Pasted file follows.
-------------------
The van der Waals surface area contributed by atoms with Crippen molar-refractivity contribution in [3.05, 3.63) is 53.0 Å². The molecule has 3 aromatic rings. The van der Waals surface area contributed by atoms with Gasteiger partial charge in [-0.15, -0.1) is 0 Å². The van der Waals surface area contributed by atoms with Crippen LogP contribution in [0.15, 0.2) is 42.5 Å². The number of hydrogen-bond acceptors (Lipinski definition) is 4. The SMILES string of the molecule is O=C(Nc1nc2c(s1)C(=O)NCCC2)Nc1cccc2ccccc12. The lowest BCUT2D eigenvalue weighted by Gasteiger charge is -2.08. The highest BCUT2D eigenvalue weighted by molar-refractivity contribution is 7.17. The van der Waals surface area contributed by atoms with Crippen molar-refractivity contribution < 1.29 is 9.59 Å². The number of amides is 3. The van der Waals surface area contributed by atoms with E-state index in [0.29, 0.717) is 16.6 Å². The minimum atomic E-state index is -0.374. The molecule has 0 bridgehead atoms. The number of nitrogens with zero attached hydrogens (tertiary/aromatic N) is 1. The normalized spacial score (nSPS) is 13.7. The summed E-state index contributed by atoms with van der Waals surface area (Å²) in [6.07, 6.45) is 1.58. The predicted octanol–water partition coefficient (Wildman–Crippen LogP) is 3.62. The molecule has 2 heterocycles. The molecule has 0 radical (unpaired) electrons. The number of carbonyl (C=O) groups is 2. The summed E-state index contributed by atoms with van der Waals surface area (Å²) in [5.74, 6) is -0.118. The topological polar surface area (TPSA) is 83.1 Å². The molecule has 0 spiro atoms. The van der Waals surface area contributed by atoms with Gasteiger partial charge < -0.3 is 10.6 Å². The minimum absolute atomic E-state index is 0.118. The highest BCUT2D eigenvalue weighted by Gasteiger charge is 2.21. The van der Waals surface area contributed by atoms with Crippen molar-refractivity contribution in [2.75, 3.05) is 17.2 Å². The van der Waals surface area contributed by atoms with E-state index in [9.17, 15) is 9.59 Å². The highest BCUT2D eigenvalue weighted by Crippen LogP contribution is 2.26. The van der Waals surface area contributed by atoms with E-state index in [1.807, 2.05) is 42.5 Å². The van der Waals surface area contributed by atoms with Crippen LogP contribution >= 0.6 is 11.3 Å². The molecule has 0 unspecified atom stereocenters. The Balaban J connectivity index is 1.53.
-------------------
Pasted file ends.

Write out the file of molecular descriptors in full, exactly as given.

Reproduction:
The van der Waals surface area contributed by atoms with Crippen molar-refractivity contribution in [3.05, 3.63) is 53.0 Å². The molecule has 3 aromatic rings. The van der Waals surface area contributed by atoms with Gasteiger partial charge in [-0.15, -0.1) is 0 Å². The van der Waals surface area contributed by atoms with Crippen LogP contribution in [0.15, 0.2) is 42.5 Å². The number of hydrogen-bond acceptors (Lipinski definition) is 4. The SMILES string of the molecule is O=C(Nc1nc2c(s1)C(=O)NCCC2)Nc1cccc2ccccc12. The lowest BCUT2D eigenvalue weighted by Gasteiger charge is -2.08. The highest BCUT2D eigenvalue weighted by molar-refractivity contribution is 7.17. The van der Waals surface area contributed by atoms with Crippen molar-refractivity contribution < 1.29 is 9.59 Å². The number of amides is 3. The van der Waals surface area contributed by atoms with E-state index in [0.29, 0.717) is 16.6 Å². The minimum atomic E-state index is -0.374. The molecule has 0 bridgehead atoms. The number of nitrogens with zero attached hydrogens (tertiary/aromatic N) is 1. The normalized spacial score (nSPS) is 13.7. The summed E-state index contributed by atoms with van der Waals surface area (Å²) in [6.07, 6.45) is 1.58. The predicted octanol–water partition coefficient (Wildman–Crippen LogP) is 3.62. The molecule has 2 heterocycles. The molecule has 0 radical (unpaired) electrons. The number of carbonyl (C=O) groups is 2. The summed E-state index contributed by atoms with van der Waals surface area (Å²) in [5.74, 6) is -0.118. The topological polar surface area (TPSA) is 83.1 Å². The molecule has 0 spiro atoms. The van der Waals surface area contributed by atoms with Gasteiger partial charge < -0.3 is 10.6 Å². The minimum absolute atomic E-state index is 0.118. The highest BCUT2D eigenvalue weighted by Gasteiger charge is 2.21. The van der Waals surface area contributed by atoms with Crippen molar-refractivity contribution in [2.75, 3.05) is 17.2 Å². The van der Waals surface area contributed by atoms with E-state index in [9.17, 15) is 9.59 Å². The highest BCUT2D eigenvalue weighted by Crippen LogP contribution is 2.26. The van der Waals surface area contributed by atoms with E-state index in [1.807, 2.05) is 42.5 Å². The van der Waals surface area contributed by atoms with Crippen LogP contribution >= 0.6 is 11.3 Å². The molecule has 0 unspecified atom stereocenters. The Balaban J connectivity index is 1.53.